Following a relapse, many people then begin rehabilitation to enhance their recovery and regain any functions that were impacted. Rehabilitation might include physical therapy, occupational therapy, and/or cognitive rehabilitation. 

Managing Symptoms 

MS symptoms are unpredictable and varied, so managing them will be the ongoing challenge of your life with MS. Lifestyle changes, rehabilitation therapies, and medications will all be considerations to help you manage your symptoms. 

There are many types of rehabilitation, such as physical therapy, occupational therapy, speech therapy, and cognitive rehabilitation. Mood management interventions are important for addressing common MS symptoms such as anxiety and depression. 

Optimizing Function with Rehabilitation

Since MS might take a toll on your body over time, there are ways to optimize your physical functioning to keep you active and enjoying the things you love. This rehabilitation may be physical therapy, to help with mobility challenges and exercise programs. 

It may be occupational therapy, to help with task simplification, mobility aids, home modifications, and energy conservation. Or you might seek speech/language therapy, which helps with speech, swallowing, language processing, and other cognitive challenges. 

Supporting Emotional Well-being 

MS takes its toll on your mental health. Grief, depression, and other emotional challenges can weigh on you. Mental health professionals can help. Family and friends are your allies in the battle against MS! Turn to your support network to help you stay mentally strong. 

The MS community is here to help you. When no one else seems to get it, turn to support groups and Can Do MS programs to be with people who understand. 

Assembling Your Comprehensive Care Team

This diagram shows all the players on the comprehensive MS Care Team

You and your support partners are at the center of the team. No one knows your body like you do, and your role will often be to speak up about your experiences and advocate for your needs.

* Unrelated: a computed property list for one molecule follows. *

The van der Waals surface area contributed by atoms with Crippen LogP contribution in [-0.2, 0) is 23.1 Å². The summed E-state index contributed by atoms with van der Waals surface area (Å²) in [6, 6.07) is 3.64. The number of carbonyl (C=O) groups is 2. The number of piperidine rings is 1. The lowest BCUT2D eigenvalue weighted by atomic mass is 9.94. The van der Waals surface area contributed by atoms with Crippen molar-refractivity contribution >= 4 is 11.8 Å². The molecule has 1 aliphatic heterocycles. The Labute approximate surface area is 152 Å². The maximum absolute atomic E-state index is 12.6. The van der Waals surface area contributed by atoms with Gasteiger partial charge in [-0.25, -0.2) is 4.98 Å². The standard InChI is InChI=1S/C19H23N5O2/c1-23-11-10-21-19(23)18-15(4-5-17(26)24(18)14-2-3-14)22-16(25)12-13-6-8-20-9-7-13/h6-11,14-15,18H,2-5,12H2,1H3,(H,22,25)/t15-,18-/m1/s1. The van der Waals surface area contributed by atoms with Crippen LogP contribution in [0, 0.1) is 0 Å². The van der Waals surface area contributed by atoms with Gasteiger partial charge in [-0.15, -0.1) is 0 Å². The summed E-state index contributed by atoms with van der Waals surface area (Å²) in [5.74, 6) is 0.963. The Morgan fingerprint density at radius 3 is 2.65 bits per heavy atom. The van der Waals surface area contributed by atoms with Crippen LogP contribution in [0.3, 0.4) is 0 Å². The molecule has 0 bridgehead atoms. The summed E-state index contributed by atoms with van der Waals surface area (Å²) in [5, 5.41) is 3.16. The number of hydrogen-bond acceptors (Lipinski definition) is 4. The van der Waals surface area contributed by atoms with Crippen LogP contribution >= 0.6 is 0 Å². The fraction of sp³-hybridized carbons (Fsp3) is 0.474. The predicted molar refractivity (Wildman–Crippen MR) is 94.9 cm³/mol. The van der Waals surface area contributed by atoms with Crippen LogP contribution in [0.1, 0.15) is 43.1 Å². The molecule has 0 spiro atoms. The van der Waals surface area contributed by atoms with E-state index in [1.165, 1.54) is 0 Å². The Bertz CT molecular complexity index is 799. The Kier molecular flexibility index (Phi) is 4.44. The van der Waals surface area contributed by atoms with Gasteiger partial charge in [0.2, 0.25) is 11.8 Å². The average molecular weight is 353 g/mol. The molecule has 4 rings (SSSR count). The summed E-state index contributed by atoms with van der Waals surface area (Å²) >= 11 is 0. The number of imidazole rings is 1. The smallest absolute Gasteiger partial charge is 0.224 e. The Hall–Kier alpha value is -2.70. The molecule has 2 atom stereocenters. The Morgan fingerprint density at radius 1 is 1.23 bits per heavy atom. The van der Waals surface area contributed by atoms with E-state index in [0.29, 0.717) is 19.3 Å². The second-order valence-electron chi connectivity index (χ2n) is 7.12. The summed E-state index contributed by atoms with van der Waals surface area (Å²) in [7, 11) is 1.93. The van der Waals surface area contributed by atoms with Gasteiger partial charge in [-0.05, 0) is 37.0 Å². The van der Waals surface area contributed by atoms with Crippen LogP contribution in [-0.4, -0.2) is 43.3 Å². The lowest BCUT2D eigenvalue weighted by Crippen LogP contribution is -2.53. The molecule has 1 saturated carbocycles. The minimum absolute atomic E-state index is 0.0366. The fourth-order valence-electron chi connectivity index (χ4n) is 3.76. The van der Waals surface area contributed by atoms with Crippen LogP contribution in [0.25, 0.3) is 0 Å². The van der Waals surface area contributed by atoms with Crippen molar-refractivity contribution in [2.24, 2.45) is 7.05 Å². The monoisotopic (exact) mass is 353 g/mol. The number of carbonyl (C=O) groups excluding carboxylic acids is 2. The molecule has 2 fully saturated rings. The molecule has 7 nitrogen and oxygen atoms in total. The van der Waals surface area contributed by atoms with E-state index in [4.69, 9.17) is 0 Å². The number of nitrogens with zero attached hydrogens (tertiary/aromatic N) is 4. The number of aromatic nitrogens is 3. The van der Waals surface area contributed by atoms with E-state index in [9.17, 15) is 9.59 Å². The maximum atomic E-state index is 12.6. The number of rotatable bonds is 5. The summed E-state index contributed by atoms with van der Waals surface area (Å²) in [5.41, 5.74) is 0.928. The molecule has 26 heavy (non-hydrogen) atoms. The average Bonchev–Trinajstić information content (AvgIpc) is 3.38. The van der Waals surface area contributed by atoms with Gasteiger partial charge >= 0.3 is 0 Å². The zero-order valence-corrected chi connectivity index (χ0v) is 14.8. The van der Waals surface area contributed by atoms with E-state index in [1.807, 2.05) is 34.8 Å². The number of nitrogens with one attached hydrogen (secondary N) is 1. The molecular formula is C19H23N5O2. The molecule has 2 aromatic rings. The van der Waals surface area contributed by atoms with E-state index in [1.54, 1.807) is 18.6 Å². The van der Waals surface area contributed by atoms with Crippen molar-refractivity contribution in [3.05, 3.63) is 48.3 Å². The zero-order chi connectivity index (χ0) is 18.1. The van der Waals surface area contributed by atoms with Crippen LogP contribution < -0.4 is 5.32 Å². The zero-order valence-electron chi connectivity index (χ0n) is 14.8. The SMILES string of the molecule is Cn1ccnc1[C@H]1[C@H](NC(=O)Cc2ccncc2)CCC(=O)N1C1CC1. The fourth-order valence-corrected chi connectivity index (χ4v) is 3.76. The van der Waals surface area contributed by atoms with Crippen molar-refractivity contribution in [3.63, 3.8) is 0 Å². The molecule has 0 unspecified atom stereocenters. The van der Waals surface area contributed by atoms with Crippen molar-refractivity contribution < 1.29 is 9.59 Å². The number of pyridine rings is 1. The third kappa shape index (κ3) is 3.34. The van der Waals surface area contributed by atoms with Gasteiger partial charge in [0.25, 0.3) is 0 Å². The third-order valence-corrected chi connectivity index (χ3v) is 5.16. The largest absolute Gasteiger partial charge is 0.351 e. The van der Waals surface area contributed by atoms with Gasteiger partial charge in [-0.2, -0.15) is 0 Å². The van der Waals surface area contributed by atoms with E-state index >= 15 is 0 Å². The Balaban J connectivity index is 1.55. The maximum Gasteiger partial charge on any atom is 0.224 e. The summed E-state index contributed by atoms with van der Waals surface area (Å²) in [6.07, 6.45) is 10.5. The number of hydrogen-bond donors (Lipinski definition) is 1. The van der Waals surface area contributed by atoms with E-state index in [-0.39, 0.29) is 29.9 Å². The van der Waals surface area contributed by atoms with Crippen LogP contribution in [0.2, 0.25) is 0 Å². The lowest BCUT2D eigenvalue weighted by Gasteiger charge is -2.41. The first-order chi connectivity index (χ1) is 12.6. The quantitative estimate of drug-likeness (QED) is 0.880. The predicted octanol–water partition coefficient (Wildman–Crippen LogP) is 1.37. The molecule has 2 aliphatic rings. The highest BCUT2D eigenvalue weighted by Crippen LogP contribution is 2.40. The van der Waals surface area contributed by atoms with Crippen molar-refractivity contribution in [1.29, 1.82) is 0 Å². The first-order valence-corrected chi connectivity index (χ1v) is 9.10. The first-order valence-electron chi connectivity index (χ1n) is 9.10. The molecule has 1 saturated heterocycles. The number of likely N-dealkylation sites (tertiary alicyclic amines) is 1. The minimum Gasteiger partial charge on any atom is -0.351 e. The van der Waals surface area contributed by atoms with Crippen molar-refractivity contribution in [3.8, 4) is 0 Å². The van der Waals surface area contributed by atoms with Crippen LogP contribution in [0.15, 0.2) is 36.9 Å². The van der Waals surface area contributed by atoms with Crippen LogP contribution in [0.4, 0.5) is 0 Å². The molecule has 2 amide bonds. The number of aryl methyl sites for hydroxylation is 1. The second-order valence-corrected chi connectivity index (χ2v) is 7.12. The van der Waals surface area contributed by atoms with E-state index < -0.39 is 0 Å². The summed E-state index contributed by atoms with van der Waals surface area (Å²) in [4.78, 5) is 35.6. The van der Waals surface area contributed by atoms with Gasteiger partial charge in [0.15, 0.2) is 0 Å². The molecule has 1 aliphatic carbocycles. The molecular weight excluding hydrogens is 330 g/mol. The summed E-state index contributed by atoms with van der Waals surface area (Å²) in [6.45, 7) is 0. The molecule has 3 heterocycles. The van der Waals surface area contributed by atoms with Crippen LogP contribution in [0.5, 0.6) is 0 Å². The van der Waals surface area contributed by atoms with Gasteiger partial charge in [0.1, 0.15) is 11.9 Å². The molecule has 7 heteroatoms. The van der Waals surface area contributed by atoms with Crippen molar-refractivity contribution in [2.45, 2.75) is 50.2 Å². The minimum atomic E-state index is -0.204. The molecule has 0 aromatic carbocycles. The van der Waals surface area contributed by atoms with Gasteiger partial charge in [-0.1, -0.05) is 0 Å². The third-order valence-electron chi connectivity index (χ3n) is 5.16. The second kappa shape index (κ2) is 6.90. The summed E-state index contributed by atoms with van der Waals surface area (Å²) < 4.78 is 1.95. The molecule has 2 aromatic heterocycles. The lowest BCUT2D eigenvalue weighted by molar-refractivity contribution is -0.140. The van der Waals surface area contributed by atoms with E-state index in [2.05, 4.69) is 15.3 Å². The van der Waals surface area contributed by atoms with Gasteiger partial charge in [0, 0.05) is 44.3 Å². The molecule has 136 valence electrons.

Surrounding you are all the team players working to help you thrive with MS. The blue circle contains the core members of your team – the Neurologist, MS Nurse, Physician Assistant or Nurse Practitioner, and your Primary Care Physician. 

The green circle contains all the other healthcare professionals who may help you along the way, depending on your symptoms and needs. These include rehabilitation professionals, mental health professionals, pain management specialists, your pharmacist, and urologist/gynecologist. 

Finding Comprehensive MS Care

Some people live in areas where they can find all of these providers in one place at an MS Comprehensive Care Center. Others need to assemble their own team by identifying providers in their communities to help them manage different aspects of their MS. 

Even if you don’t live near an MS Center, you deserve the highest level of care and expertise. Telehealth might be a great option, or you can find a balance with traveling to see certain MS specialists. 

For example, you might see an MS-specialized neurologist who is located farther away just once a year. Throughout the year, you can see your local primary care physician and rehab specialists more frequently. In this example, it’s important to encourage your doctors to communicate with one another, which keeps your MS neurologist involved and informed.

You can identify MS providers in your area on the National MS Society website or call 1-800-344-4867 to request a referral from one of the Society’s MS Navigators.

Advocating For Your Needs

Whether you visit a comprehensive MS center or create your own team, your job is to advocate for yourself. Remember, you’re at the center of your care team. 

  • Clearly state your questions, needs, and priorities 
  • Ask for specific assessments if your doctor does not bring them up (for example, a cognitive assessment) 
  • Request referrals to other providers as you feel you need them 

Ask providers to exchange records and communicate with one another Here are some key resources to help you access the care you need: 

National MS Society, which can direct you to: 

  • Partners in MS Care 
  • Centers for Comprehensive MS Care 
  • Guides to selecting providers, and emotional support, legal, financial assistance, mobility resources